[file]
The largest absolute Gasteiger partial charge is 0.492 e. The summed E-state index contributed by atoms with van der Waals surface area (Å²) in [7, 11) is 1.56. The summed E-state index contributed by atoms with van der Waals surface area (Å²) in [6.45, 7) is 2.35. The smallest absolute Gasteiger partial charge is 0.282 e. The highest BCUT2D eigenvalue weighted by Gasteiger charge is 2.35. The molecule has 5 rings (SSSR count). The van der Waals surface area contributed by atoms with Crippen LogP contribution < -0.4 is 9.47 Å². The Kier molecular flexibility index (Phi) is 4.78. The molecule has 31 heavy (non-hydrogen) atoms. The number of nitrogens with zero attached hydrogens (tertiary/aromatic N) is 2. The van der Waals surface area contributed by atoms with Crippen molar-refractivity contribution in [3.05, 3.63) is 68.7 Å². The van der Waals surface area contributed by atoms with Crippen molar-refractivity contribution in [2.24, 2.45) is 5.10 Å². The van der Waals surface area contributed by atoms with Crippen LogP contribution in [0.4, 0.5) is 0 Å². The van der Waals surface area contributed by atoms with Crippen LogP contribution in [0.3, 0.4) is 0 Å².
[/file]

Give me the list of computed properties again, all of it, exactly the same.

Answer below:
The largest absolute Gasteiger partial charge is 0.492 e. The summed E-state index contributed by atoms with van der Waals surface area (Å²) in [7, 11) is 1.56. The summed E-state index contributed by atoms with van der Waals surface area (Å²) in [6.45, 7) is 2.35. The smallest absolute Gasteiger partial charge is 0.282 e. The highest BCUT2D eigenvalue weighted by Gasteiger charge is 2.35. The molecule has 5 rings (SSSR count). The van der Waals surface area contributed by atoms with Crippen LogP contribution < -0.4 is 9.47 Å². The Kier molecular flexibility index (Phi) is 4.78. The molecule has 31 heavy (non-hydrogen) atoms. The number of nitrogens with zero attached hydrogens (tertiary/aromatic N) is 2. The van der Waals surface area contributed by atoms with Crippen molar-refractivity contribution in [3.05, 3.63) is 68.7 Å². The van der Waals surface area contributed by atoms with Crippen molar-refractivity contribution in [2.24, 2.45) is 5.10 Å². The van der Waals surface area contributed by atoms with Crippen LogP contribution in [0.4, 0.5) is 0 Å². The van der Waals surface area contributed by atoms with Crippen LogP contribution in [0.3, 0.4) is 0 Å².